The Borneo pygmy elephant is mild-mannered, unlike its more aggressive Asian elephant ancestor.
Borneo elephants are a more delicate species than Asian and African elephants, and their quiet temperament has led some scientists to suggest that they are descendants of a domesticated herd.
DNA comparisons with other subspecies of elephants revealed that the Borneo elephants were descended from stock animals, becoming a population that was isolated, and they diverged genetically 300,000 years ago. This may explain how the elephants were separated from their mainland Asian counterparts, then evolved to become Borneo Pygmy Elephants, a subspecies of Asian Elephants.
It is also believed that the current surviving population of Borneo pygmy elephants probably became isolated from other Asian elephant subspecies when land bridges that linked Borneo with the other Sunda Islands and the Asian mainland disappeared after the Last Glacial Maximum 18,000 years ago.
Isolated from the other subspecies, the Borneo elephant evolved on the island of Borneo alone, never swapping genes with other elephant populations.
The Borneo pygmy elephant is a critically endangered species, and there are an estimated 1,500 individuals left in the wild, mainly found in Sabah.
Some Elephants That Are Now Extinct:
Throughout earth’s history, many types of elephants have come and gone. In fact, most elephants that have ever existed are now extinct. Some of them disappeared because of natural changes in the planet’s climate. Others, however, disappeared because of humans.
There are about 32 types of extinct elephant species and 2 extinct elephant genera. Here are some of them…
The North African Bush Elephant.
These were a subspecies of the African bush elephant. Researchers are still considering classifying it as its own independent species. They were a bit shorter than regular African bush elephants, standing only around 8 feet (2.5 m) on average. They became extinct during the Roman Empire, probably due to the fact they were killed during Roman games as entertainment.
Actually, the genus Mammuthus. Their numbers started dwindling around 10,000 years ago – but the last of them went extinct around 4,000 years ago. Their extinction was caused by glacial climate change (meaning it got really, really cold and these poor creatures couldn’t find food anymore). This genus has 9 extinct species that we know of:
- Wooly mammoth (Mammuthus primigenius)
- Sardinian dwarf mammoth (Mammuthus lamarmorae)
- Southern mammoth (Mammuthus meridionalis)
- Steppe mammoth (Mammuthus armeniacus)
- South African mammoth (Mammuthus subplanifrons)
- African mammoth (Mammuthus africanavus)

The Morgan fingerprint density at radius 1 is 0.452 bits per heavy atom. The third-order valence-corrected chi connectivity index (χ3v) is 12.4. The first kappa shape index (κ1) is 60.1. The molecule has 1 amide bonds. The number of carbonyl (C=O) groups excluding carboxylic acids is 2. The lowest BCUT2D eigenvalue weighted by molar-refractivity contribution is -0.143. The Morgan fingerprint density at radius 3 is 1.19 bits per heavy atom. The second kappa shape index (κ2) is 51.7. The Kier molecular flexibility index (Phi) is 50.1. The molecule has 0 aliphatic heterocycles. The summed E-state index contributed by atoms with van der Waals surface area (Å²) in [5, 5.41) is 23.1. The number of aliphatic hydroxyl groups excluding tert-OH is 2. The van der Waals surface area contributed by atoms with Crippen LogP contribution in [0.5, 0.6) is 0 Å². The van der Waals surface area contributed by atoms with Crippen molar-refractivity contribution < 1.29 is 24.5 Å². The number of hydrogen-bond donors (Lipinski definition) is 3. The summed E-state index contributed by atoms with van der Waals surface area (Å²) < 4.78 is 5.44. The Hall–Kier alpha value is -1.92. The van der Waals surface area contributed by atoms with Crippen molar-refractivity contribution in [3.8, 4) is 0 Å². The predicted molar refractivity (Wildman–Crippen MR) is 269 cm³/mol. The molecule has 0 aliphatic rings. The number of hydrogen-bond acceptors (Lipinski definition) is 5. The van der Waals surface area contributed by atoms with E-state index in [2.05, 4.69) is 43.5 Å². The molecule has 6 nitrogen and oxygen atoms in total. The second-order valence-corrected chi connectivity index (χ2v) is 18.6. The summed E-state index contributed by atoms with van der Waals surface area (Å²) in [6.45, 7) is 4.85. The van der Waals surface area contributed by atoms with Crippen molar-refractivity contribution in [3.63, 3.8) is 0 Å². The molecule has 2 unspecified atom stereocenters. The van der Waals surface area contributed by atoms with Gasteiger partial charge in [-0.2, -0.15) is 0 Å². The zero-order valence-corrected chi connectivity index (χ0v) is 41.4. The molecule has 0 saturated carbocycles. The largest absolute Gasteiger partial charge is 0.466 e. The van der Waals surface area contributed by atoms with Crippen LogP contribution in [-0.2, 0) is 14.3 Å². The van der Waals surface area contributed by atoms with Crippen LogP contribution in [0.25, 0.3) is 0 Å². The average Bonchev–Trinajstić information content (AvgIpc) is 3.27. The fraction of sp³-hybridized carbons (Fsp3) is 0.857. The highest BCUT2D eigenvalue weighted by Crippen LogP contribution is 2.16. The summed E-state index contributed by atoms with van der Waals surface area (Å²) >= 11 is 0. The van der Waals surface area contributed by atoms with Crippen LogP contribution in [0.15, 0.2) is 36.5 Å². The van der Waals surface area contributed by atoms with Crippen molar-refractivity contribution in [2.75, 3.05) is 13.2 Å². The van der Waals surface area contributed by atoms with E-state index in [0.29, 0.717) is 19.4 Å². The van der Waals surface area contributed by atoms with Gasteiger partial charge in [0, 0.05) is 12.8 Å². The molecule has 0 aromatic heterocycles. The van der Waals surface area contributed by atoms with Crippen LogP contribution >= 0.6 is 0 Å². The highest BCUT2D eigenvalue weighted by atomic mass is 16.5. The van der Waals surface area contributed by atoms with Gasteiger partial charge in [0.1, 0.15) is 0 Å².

- Columbian mammoth (Mammuthus columbi)
- Pygmy mammoth (Mammuthus exilis)
- American mammoth (Mammuthus imperator)
Primelephas gomphotheroides and Primelephas korotorensis.
These two types of extinct elephants lived between 25 million to 5 million years ago. They actually would have looked very much like modern elephants, except they had four tusks instead of two! There were two tucks that extended from the top of their mouths, and the other two tucks extended below, from the front of their jaw.
The Stegotetrabelodon and Stegodibelodon genuses.
All the species from these two extinct genuses also lived 25 million to 5 million years ago, during the Pliocene and Miocene epochs.
- S. syrticus (Petrocchi, 1941)
- S. orbus (Maglio, 1970)
- S. lybicus (Petrocchi, 1943)
- S. emiratus (Sanders, 2022)
Elephants that are endangered / soon-to-be extinct:
All of them.
Yes, that’s right. All of the remaining elephants in the world are now at serious risk of being gone forever, without unified, concerted conservation by humans. That means we need to take action, create awareness, and change some of our human activities that have threatened – and in some cases, already decimated elephant populations.
Would you like to help? Here are some ways you can do so!
1 – Refuse to buy, sell, own, or wear things made from ivory.
2 – Elephants do not exist well in captivity. So —
Among zoos that have elephants, support only the ones that provide elephant-friendly environments with sufficient space that allow them to live in social groups and be in control of their own lives. Boycott zoos that keep elephants in small spaces without elephant-friendly environments.
3 – Boycott circuses that use elephants.
Boycott them if they use wild animals altogether – they belong in nature, not on a stage for human entertainment.
4 – Look for planet-friendly certifications on products you buy.
Goods that we use, such as coffee and lumber may actually come from farms or harvested woodlands around the world where the habitat of endangered species – especially elephants – was destroyed. Organizations such as The Forest Stewardship Council® (FSC®), or the Rainforest Alliance, for example, promotes responsible management of these types of forests and habitats. Manufacturers who are committed to protecting elephants’ habitats will either display the organization’s seal or logo on product packaging, or provide a website address to access this information.
5 – Get involved through awareness and support.
It all starts with knowledge. After educating yourself, you can help to spread awareness about the plight of elephants. You can do this by sharing articles such as this one through social media, a text link, or email. You can also continue your research of many non-profit organizations dedicated to the conservation of elephants. You can support their mission by reading about what they do, and donating to their cause.